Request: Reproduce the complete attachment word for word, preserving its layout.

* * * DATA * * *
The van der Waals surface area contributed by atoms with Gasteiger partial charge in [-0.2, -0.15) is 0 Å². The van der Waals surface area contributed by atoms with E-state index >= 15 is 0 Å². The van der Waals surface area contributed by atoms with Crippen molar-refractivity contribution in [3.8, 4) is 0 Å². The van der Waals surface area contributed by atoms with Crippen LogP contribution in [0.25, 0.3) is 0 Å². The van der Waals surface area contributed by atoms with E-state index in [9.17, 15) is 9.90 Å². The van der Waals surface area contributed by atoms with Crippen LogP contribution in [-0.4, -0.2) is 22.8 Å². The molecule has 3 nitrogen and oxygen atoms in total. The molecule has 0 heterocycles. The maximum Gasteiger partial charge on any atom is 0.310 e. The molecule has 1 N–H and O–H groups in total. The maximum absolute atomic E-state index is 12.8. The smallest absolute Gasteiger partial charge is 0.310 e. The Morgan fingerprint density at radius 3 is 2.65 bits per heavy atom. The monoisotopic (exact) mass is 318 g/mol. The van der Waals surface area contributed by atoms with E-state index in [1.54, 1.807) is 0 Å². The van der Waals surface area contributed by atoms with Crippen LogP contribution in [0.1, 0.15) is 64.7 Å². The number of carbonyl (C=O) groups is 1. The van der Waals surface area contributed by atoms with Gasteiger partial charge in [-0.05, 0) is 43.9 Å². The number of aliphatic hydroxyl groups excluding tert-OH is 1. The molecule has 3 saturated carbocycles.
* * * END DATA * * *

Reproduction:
The van der Waals surface area contributed by atoms with Gasteiger partial charge in [-0.2, -0.15) is 0 Å². The van der Waals surface area contributed by atoms with E-state index >= 15 is 0 Å². The van der Waals surface area contributed by atoms with Crippen molar-refractivity contribution in [3.8, 4) is 0 Å². The van der Waals surface area contributed by atoms with Crippen LogP contribution in [0.25, 0.3) is 0 Å². The van der Waals surface area contributed by atoms with E-state index in [9.17, 15) is 9.90 Å². The van der Waals surface area contributed by atoms with Crippen LogP contribution in [-0.4, -0.2) is 22.8 Å². The molecule has 3 nitrogen and oxygen atoms in total. The molecule has 0 heterocycles. The maximum Gasteiger partial charge on any atom is 0.310 e. The molecule has 1 N–H and O–H groups in total. The maximum absolute atomic E-state index is 12.8. The smallest absolute Gasteiger partial charge is 0.310 e. The Morgan fingerprint density at radius 3 is 2.65 bits per heavy atom. The monoisotopic (exact) mass is 318 g/mol. The van der Waals surface area contributed by atoms with E-state index in [1.54, 1.807) is 0 Å². The van der Waals surface area contributed by atoms with Crippen LogP contribution in [0.1, 0.15) is 64.7 Å². The number of carbonyl (C=O) groups is 1. The van der Waals surface area contributed by atoms with Gasteiger partial charge in [-0.05, 0) is 43.9 Å². The number of aliphatic hydroxyl groups excluding tert-OH is 1. The molecule has 3 saturated carbocycles.